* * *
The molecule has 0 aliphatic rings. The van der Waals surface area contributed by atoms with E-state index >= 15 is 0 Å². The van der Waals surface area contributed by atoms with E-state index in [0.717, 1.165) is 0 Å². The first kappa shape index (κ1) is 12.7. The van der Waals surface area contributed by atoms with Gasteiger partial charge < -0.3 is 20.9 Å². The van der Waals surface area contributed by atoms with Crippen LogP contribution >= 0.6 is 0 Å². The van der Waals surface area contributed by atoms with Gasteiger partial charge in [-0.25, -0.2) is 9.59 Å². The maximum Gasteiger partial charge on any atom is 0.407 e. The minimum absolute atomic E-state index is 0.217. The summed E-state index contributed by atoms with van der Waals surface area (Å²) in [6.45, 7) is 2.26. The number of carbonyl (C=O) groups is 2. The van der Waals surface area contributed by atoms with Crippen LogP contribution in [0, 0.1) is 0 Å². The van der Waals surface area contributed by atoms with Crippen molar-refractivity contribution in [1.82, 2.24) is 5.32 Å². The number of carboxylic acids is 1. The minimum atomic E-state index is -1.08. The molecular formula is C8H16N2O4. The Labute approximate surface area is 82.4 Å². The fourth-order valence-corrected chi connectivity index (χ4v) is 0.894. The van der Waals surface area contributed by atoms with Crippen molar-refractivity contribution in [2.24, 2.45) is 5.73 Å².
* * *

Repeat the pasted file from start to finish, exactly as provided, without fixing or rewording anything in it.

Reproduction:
The molecule has 0 aliphatic rings. The van der Waals surface area contributed by atoms with E-state index >= 15 is 0 Å². The van der Waals surface area contributed by atoms with E-state index in [0.717, 1.165) is 0 Å². The first kappa shape index (κ1) is 12.7. The van der Waals surface area contributed by atoms with Gasteiger partial charge < -0.3 is 20.9 Å². The van der Waals surface area contributed by atoms with Crippen LogP contribution >= 0.6 is 0 Å². The van der Waals surface area contributed by atoms with Gasteiger partial charge in [-0.25, -0.2) is 9.59 Å². The maximum Gasteiger partial charge on any atom is 0.407 e. The minimum absolute atomic E-state index is 0.217. The summed E-state index contributed by atoms with van der Waals surface area (Å²) in [6.45, 7) is 2.26. The number of carbonyl (C=O) groups is 2. The van der Waals surface area contributed by atoms with Crippen LogP contribution in [0, 0.1) is 0 Å². The van der Waals surface area contributed by atoms with Crippen molar-refractivity contribution in [1.82, 2.24) is 5.32 Å². The number of carboxylic acids is 1. The minimum atomic E-state index is -1.08. The molecular formula is C8H16N2O4. The Labute approximate surface area is 82.4 Å². The fourth-order valence-corrected chi connectivity index (χ4v) is 0.894. The van der Waals surface area contributed by atoms with Crippen molar-refractivity contribution in [2.24, 2.45) is 5.73 Å².